K-pop: A horror show for masochists

K-pop: A horror show for masochists

Do you like being treated like rubbish? Do you enjoy having your warmth and kisses rewarded with a fist to the face and a vacuum cleaner nozzle down your wallet? Do you sometimes find normal pop artists simply too talented, or just too nice?

If you said yes to any of the above, you will just love K-pop, that sugary, neon-coloured funtime that combines the best of a plastic surgery trade show and a mugging in a dark alley.

A few months ago, for example, I saw dozens of fans yelled at, marched out of the Singapore Indoor Stadium by security staff and have their belongings confiscated. Why? Because they dared take photographs of a Korean boy band during a show. Because if there is one place in which an artiste absolutely needs his privacy, it is up on stage in front of 20,000 people.

That same paranoid need for control is felt at K-pop press events. These events are notorious for the viciously tight rein over what can and cannot be said. According to what my colleagues tell me, it makes the interviews feel a lot like speaking to puppets with strings pulled by managers.

There is a rumour going around that managers do to artists what parents do to pets when the animals get too old. The parents quietly replace Snowy with a younger version every few years when the kids aren't looking, and hope they won't notice that Snowy version 2 or 3 has taken over. That K-pop performers all look the same and never seem to age is not an accident.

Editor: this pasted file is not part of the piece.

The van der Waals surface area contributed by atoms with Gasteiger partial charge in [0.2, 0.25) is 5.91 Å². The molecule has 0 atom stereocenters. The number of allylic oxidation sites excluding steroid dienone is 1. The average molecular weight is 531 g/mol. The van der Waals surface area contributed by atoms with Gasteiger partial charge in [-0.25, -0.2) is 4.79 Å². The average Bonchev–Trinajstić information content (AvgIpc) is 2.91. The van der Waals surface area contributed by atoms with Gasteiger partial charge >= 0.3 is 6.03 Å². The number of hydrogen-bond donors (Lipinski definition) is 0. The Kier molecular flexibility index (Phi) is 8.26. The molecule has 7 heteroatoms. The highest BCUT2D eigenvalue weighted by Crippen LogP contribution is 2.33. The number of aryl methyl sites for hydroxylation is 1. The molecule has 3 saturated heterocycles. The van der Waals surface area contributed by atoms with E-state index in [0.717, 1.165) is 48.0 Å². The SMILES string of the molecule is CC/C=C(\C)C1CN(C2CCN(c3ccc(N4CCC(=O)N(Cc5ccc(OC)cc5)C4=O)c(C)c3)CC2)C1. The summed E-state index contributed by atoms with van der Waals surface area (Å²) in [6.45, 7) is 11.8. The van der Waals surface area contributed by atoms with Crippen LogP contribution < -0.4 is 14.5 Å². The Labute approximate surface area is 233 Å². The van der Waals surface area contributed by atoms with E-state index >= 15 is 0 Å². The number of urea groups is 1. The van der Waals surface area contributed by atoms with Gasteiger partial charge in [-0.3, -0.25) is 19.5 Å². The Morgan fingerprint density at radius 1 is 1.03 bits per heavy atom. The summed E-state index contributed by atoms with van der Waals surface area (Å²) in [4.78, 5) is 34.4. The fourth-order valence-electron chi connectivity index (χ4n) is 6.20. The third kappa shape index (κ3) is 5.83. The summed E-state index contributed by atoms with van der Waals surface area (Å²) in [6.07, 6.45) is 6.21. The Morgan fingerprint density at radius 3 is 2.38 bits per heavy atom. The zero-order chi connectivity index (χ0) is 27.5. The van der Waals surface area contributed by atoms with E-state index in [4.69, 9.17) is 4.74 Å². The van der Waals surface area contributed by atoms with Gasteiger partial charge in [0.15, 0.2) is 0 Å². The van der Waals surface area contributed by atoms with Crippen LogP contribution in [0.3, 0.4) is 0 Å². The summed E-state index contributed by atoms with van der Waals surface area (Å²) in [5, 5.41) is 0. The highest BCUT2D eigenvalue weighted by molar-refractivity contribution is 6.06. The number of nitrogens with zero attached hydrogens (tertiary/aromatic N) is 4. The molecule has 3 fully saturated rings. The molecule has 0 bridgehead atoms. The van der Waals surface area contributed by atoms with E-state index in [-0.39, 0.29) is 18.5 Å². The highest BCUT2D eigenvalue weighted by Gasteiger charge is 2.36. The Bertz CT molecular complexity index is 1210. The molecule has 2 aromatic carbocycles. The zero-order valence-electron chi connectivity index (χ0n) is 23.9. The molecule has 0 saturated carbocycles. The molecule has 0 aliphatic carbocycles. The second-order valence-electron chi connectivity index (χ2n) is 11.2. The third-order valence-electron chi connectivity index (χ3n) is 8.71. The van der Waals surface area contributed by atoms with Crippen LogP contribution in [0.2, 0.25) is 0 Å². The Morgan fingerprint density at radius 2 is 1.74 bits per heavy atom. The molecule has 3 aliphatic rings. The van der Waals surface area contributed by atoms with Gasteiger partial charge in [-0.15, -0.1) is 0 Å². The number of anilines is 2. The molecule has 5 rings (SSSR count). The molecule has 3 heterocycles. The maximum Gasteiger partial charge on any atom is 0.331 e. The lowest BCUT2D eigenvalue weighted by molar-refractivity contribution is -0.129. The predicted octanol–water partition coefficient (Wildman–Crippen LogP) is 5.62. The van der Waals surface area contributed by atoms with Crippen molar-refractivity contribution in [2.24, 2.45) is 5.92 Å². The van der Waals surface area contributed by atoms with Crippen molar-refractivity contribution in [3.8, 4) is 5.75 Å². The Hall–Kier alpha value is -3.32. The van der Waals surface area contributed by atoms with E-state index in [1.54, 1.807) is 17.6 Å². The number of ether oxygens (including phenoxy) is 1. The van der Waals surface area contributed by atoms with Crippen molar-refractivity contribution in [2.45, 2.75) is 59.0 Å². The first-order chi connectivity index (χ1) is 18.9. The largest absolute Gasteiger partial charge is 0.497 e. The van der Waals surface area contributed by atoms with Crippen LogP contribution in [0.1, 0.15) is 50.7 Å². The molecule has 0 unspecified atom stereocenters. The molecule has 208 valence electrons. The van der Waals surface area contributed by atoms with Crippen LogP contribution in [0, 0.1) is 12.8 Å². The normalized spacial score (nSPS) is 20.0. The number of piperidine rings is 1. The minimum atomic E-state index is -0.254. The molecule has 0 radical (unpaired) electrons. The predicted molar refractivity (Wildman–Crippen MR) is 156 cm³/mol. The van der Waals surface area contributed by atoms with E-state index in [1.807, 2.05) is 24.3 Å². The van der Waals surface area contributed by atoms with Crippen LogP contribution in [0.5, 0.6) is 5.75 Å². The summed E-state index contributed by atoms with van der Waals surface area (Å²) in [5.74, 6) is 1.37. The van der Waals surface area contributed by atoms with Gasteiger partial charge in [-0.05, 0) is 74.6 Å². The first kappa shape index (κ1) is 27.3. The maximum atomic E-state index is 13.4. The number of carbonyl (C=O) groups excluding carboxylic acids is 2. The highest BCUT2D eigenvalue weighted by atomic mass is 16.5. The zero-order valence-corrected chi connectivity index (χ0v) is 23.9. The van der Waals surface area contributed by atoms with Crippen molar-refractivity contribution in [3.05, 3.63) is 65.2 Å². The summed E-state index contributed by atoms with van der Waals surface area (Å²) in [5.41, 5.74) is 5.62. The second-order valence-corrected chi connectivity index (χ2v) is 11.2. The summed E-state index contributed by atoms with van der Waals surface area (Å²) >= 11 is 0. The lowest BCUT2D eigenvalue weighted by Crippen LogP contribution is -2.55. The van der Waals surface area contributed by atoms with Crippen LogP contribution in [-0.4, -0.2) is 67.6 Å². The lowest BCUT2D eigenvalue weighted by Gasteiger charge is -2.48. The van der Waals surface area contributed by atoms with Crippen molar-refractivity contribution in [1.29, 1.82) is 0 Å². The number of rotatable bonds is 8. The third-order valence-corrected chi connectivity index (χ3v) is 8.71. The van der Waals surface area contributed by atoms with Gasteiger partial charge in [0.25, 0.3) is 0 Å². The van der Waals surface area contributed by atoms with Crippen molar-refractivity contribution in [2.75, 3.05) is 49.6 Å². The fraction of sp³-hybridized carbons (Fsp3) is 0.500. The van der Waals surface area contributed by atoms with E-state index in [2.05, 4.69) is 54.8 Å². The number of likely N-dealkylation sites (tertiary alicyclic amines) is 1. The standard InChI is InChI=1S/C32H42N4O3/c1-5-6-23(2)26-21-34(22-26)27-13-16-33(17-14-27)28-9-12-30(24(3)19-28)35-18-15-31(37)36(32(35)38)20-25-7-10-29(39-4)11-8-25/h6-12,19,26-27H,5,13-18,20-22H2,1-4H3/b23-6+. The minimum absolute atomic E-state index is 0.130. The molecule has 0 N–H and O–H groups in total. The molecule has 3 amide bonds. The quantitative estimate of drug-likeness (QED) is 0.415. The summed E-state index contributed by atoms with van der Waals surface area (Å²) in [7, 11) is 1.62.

A few weeks ago, Fatfish Entertainment, a concert organiser for a K-pop show, asked fans to donate money to pay for its food and transport costs, as if it suddenly realised that it had forgotten to set aside money for wacky and unexpected expenses, such as eating and getting around.

That move was just a palate teaser compared to what happened later. Fatfish last week cancelled the show, stranding fans who had paid anywhere from $168 to $688 for a ticket.

The reason given by Fatfish was "unforeseen circumstances", words I've heard often when concert promoters can't do what you have paid them to do.

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